Good cops, badder cops

This week we profile two forgotten films that both depict corruption within American law enforcement. The rogue cops, in this case, are actually the ones trying to fight the corruption.

Border Cop (1979) is an unusual movie. It stars Telly Savalas (aka "Kojak") as a hard-assed but kind-hearted border cop who is disillusioned with the raw deal illegal immigrants face at the hands of the coyotes and the sweat shops that exploit them. Despite his serious intentions, he spends all his scenes with his shirt almost completely unbuttoned like he's still a sex symbol. Maybe he still was at the time. The opening sequence is probably the best part of the film — a sadistic surfer who doubles as a human trafficker tries to sneak past the border cops with a couple of Mexicans hidden underneath his souped-up El Camino. A hilarious T.J. Hooker-esque chase scene follows, with Savalas' partner holding onto the hood of the car as they race down the highway. Unintentional comedy notwithstanding, Border Cop offers a melodramatic and rare humanistic viewpoint, wholly on the side of the Mexican immigrants. We follow a mexicano as he ends up toiling in a California slaughterhouse. Graphic animal deconstruction works to symbolize the fate of the immigrants (PETA would probably vomit in their collective mouth, but it's shocking in a way they should approve of). The young immigrant returns to Mexico for revenge against the coyote. Rather than revel in the pulp possibilities, the film maintains its earnest intentions, which is what makes it unique.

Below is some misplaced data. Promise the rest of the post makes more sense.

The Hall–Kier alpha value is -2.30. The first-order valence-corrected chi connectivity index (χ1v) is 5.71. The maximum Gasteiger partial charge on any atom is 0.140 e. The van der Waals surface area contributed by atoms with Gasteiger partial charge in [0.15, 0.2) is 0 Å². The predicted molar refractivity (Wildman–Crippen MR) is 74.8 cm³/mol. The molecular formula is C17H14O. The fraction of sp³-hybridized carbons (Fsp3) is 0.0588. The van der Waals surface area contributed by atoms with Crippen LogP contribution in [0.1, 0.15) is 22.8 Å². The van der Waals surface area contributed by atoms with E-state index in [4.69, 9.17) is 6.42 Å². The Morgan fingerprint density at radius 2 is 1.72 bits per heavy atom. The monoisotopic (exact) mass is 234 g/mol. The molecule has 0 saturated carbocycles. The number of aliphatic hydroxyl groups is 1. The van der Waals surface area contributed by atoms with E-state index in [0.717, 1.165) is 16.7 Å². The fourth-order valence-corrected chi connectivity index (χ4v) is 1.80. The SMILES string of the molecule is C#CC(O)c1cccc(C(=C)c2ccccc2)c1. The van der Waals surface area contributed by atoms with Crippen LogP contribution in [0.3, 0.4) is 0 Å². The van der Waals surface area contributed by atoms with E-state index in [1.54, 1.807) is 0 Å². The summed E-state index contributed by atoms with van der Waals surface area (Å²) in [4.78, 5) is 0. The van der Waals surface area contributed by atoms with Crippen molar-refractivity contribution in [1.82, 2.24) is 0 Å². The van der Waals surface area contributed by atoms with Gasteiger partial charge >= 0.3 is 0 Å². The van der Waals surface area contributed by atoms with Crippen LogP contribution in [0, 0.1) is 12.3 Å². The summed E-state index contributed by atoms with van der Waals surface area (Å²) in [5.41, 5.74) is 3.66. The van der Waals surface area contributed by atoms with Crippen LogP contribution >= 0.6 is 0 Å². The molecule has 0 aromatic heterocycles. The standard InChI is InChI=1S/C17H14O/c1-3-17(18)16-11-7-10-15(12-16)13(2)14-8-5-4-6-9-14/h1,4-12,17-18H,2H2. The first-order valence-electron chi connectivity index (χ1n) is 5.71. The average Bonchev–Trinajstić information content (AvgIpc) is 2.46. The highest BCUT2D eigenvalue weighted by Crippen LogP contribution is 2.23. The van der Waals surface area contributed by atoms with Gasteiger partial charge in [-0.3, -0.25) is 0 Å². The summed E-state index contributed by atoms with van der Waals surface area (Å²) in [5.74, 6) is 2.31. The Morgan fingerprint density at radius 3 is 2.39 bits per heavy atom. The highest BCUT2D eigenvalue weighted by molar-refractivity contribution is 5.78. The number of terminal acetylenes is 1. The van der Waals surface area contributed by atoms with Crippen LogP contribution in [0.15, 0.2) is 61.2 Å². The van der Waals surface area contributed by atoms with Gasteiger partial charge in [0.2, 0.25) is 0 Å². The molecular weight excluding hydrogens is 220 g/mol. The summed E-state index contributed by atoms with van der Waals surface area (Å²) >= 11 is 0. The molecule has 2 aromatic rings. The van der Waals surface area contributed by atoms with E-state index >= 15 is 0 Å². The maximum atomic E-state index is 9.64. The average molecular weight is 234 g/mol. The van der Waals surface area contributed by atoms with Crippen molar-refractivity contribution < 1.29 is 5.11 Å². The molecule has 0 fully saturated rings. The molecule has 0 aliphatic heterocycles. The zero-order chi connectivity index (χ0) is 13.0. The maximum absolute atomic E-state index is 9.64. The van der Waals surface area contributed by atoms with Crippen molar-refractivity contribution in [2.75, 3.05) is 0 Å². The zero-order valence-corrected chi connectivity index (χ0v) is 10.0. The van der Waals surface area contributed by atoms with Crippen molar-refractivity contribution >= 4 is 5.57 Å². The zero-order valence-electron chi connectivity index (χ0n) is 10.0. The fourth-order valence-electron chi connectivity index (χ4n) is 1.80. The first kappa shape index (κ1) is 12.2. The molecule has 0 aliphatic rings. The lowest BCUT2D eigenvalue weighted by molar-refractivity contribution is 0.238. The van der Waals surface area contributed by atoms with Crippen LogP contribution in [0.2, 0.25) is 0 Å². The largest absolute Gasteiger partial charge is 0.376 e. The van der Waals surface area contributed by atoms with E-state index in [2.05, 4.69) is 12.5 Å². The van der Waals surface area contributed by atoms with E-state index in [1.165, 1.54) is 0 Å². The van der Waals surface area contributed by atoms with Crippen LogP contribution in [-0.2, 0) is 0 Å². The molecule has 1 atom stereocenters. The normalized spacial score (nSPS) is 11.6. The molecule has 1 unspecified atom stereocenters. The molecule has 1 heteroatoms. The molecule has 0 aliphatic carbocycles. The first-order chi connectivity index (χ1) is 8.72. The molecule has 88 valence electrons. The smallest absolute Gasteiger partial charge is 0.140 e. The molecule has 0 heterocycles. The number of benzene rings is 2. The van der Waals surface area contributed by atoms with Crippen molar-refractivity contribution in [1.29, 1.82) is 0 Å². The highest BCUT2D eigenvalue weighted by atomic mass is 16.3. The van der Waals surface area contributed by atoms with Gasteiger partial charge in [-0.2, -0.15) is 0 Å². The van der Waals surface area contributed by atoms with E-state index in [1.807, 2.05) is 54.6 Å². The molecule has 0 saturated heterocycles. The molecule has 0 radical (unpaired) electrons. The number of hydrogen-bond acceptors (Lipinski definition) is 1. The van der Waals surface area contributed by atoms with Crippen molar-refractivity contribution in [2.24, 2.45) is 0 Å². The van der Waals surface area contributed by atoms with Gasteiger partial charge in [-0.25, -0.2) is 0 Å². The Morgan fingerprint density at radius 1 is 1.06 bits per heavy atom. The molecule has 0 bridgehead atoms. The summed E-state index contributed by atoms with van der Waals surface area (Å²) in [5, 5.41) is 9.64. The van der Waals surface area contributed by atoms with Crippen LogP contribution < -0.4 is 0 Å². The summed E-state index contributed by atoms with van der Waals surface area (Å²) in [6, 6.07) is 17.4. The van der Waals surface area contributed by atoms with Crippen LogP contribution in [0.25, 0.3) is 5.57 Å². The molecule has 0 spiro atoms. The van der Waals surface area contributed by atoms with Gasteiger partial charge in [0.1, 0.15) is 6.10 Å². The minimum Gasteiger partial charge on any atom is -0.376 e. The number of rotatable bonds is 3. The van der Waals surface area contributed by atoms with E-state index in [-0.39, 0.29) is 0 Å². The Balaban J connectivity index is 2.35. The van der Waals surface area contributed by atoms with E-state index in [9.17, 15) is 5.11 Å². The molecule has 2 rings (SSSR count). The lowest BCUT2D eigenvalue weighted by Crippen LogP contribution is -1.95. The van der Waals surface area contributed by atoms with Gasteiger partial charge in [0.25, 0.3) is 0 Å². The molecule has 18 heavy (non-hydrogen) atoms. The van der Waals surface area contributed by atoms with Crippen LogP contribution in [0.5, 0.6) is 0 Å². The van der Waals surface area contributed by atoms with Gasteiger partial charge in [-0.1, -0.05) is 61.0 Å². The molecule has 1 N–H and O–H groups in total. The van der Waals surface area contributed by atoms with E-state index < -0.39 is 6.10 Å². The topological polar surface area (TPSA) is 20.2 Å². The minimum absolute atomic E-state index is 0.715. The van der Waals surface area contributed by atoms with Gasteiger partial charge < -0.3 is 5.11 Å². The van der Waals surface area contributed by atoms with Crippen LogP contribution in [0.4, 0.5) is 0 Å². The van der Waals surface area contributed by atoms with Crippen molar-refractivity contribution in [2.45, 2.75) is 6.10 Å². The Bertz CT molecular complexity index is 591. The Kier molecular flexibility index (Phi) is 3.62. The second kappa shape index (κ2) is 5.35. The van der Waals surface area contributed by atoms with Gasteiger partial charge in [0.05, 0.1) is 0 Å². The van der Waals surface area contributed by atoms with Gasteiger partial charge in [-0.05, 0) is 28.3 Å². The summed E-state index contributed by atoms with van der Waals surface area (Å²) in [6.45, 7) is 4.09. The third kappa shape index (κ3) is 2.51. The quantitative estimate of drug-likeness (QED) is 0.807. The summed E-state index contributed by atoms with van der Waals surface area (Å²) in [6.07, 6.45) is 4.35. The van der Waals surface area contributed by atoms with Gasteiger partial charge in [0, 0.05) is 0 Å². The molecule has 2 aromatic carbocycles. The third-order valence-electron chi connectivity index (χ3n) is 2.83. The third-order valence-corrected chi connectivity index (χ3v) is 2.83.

Busting (1974) stars Elliott Gould and Robert Blake as embittered buddy cops in the L.A. vice squad. The film starts with a cynical viewpoint towards justice before slowly moving towards an even more nihilistic attitude by the end (with the Watergate scandal in the air, 1974 seems to be a high/low point for American cynicism). For a plot, our two vice cops spend scene after scene spitting in the wind as they try to do their jobs and bust the "bad guys." They soon realize LAPD is just as much a part of the problem as the crime syndicate. The grimy but beautiful cinematography is a highlight, as is the odd pairing of Gould and Blake. Busting wants to be a French Connection in L.A. but comes across more as two white dudes passing through a blaxploitation film. There are worse things.

Cine File is a random reference guide to help explore the vast catalog of films available on Netflix instant viewing, with special emphasis on the interesting, the unusual, and the ones that got left behind.

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